More owners have been able to report a busier contractual market for the start of November along the North Sea and Baltic route. However, the spot market has not managed to keep pace, and while there have been more biofuels and gasoline components noted this week compared to the previous week, it is still too thin to soak up all the open space, so rates are starting to sag. Base oils are pretty slow out of the Baltic, with just a single cargo loading from Riga, Latvia.
There are a lot of ships around the southbound route, keen to go back into the Mediterranean. There has also been a fair bit of demand, and rates in some cases have stabilized or even firmed. Six thousand tons of biodiesel were fixed from Rotterdam to French Mediterranean for $180,000, for instance, and 4,000 tons of base oils from Contirange, United Kingdom to Turkey were booked at a reported $325,000. Six thousand tons methyl tertiarybutyl ether were fixed from Rotterdam to two ports in Portugal for around $150,000. Additionally, 6,000 tons of base oils were fixed from Fawley, U.K., to Vado, Italy, on a ship that typically trades in the Baltic. Other fixtures include orthoxylene, paraxylene, styrene, ethanol, ethylene dichloride and acrylonitrile.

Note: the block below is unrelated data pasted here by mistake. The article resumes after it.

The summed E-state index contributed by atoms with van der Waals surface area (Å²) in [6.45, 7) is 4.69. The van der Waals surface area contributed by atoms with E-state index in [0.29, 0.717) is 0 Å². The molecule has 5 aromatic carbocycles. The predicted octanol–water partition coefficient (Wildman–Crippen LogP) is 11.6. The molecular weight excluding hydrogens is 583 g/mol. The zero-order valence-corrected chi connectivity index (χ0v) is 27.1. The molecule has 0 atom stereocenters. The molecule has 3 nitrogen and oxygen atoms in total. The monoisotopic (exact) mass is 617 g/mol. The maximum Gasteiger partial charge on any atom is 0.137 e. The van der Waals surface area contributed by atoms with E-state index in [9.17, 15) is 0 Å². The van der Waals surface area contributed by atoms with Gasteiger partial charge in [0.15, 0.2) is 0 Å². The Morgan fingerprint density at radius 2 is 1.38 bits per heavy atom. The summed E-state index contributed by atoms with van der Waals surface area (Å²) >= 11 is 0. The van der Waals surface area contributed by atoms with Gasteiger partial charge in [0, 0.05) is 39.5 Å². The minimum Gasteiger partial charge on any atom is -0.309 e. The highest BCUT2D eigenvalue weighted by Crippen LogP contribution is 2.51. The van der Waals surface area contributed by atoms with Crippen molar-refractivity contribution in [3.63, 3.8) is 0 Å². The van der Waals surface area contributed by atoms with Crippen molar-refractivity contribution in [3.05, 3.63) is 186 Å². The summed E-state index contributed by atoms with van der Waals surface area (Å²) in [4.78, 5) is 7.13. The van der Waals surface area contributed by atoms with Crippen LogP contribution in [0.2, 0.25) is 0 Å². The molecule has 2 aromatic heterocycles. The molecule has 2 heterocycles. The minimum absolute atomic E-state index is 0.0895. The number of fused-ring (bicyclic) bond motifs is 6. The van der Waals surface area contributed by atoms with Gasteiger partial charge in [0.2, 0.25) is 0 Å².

It is not exactly busy going northbound, yet ships are steadily filling, and there have been one or two cargoes which have been around a while and have not yet been covered. Rates seem stable – 11,000 tons renewable fuels from Venice to Lavera, France, and Antwerp-Rotterdam-Amsterdam were worked at close to $400,000, which is similar to last-done. Four thousand tons of heavy aromatics from Leixoes, Portugal, to Antwerp-Rotterdam-Amsterdam were fixed for $93,000, which is a typical level.
The Mediterranean market is labelled as slow by many owners and brokers, yet there has been very little prompt space available over the past week or so. A few more ships are getting close to being prompt now, and, unless more cargoes are quoted, there is a chance that rates could crumble. At the higher end of the scale, 2,500 tons of base oils from Cartagena, Spain, to Haifa, Israel, reportedly paid 110,000, and 3,300 tons biodiesel Huelva, Spain, to Augusta, Sicily, obtained $37/t.